The following is cross-posted from my engage.shc site. For those who don’t know, in addition to posting witty blog entries about biblical studies, Apple gadgets, and religious humor, I am also the Dean of the Schreyer Honors College at Penn State. So, without further ado…
I read a number of blogs and one that I have followed for a year or so is called “Confessions of a Community College Dean.” It is an anonymous blog and he is somewhere in the northeast. He describes the purpose of his blog:
In which a veteran of cultural studies seminars in the 1990’s moves into academic administration and finds himself a married suburban father of two.
Today he is commenting on a NYTimes article that addresses the increase in colleges and universities charging different rates for different majors. I am not going to comment directly on that practice, but rather on a telling parenthetical comment by Dean Dad (as he is known, I suppose I too am a “Dean Dad”!) regarding honors education.
(More subtly, the cost premium attending to Honors programs will allow those programs to continue, which is important to the extent that they bring in the offspring of the affluent. Without a meaningful connection to the elites, public institutions become typecast as institutionalized welfare, and suffer funding shortfalls accordingly. If we can attract Muffy and Skip with some premium programs, we can use that leverage with their parents to maintain or improve our quality levels for everybody else. It’s the same logic behind sending Social Security checks to rich people.)
I should begin my comments with a caveat similar to Dean Dad’s own. He is a dean of a unit in a two-year community college and I know next to nothing about honors programs at such places. Yet his comment quoted above is full of fallacies, two of which might be more widely held, regarding honors education at the four-year level so I thought it wise to share my thoughts with you.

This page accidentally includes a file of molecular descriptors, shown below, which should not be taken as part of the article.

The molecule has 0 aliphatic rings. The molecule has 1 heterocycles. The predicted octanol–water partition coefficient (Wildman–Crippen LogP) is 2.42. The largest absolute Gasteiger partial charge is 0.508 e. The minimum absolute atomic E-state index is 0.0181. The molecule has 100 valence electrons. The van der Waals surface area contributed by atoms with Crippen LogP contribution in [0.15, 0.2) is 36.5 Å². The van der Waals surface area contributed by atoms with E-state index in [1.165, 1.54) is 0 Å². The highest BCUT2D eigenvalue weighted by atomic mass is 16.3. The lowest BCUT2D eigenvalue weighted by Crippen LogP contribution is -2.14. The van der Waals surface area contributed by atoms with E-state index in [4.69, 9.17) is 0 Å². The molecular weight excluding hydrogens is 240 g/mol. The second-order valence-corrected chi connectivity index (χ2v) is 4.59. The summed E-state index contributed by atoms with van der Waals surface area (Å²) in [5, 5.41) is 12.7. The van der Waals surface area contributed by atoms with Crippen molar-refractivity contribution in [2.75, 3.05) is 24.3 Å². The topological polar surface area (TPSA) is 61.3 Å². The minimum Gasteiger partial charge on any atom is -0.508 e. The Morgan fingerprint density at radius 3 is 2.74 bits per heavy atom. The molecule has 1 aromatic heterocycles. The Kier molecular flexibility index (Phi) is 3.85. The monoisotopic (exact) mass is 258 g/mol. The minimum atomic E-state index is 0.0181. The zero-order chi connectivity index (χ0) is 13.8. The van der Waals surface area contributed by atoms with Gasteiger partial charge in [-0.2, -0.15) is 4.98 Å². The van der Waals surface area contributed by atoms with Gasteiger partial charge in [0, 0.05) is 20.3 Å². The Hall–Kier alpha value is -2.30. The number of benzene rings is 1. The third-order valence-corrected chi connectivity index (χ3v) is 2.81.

- Honors programs do not charge a premium to their students. I do not know of any honors program at the four-year university or college level that charges additional fees. In fact, it is quite the opposite. Almost all programs offer as part of their admission some sort of scholarship or tuition reduction. It is true, as Dean Dad alludes to in a later paragraph, that smaller class sizes do come at a cost. Faculty who might otherwise be teaching 200-300 students are instead teaching only 24 or so and consequently someone else must teach those other students. (In fact, some honors faculty will teach honors sections as an “over load,” that is, teaching their regular courses and the honors section.) But this is a cost that administrations see as worth while. These courses enhance the educational experience not only of the honors students but others as well since frequently such classes are the test bed for instructional methods that are later employed in other courses.
- The purpose of honors programs is not to bring in “the offspring of the affluent.” Again, quite the opposite. As a general principle honors programs have two primary goals: to provide the best educational opportunities to students who cannot afford expensive and so-called “elite” private institutions and to recruit the best and brightest students to a university in order to benefit the entire institution through their presence. The result is that, as I noted in point #1, honors programs usually offer scholarships and tuition discounts for their students because the students cannot otherwise afford the tuition (i.e., their parents are not “affluent”) and in order to compete with scholarship offers from other schools.
To phrase the above in positive terms, honors education is fundamentally about what I refer to as “The Three E’s,” Enhanced Educational Experience. Our goal at the Schreyer Honors College is to provide the best possible educational opportunities to our students while developing and preparing them to be leaders who will transform the world into a better place. If we were to add expenses to the already substantial costs of tuition we would undermine our mission.
At the SHC we are looking for the “best and brightest,” regardless of their parental lineage or economic ability. We are not an “elitist” community of a few among the privileged, but a community of excellence. This is an important, even a vital, distinction. Schreyer Scholars are those who excel in their chosen fields and disciplines and they lead through service. The role of the college is to try and reduce the barriers to learning (whether financial or bureaucratic) and to provide our students with the opportunities to go as far, as high, as deep as their passions and abilities can take them.
In short, honors education is for the benefit of the students. Where there are additional benefits to the institution that is what in Louisiana they call “lagniappe,” a little something extra.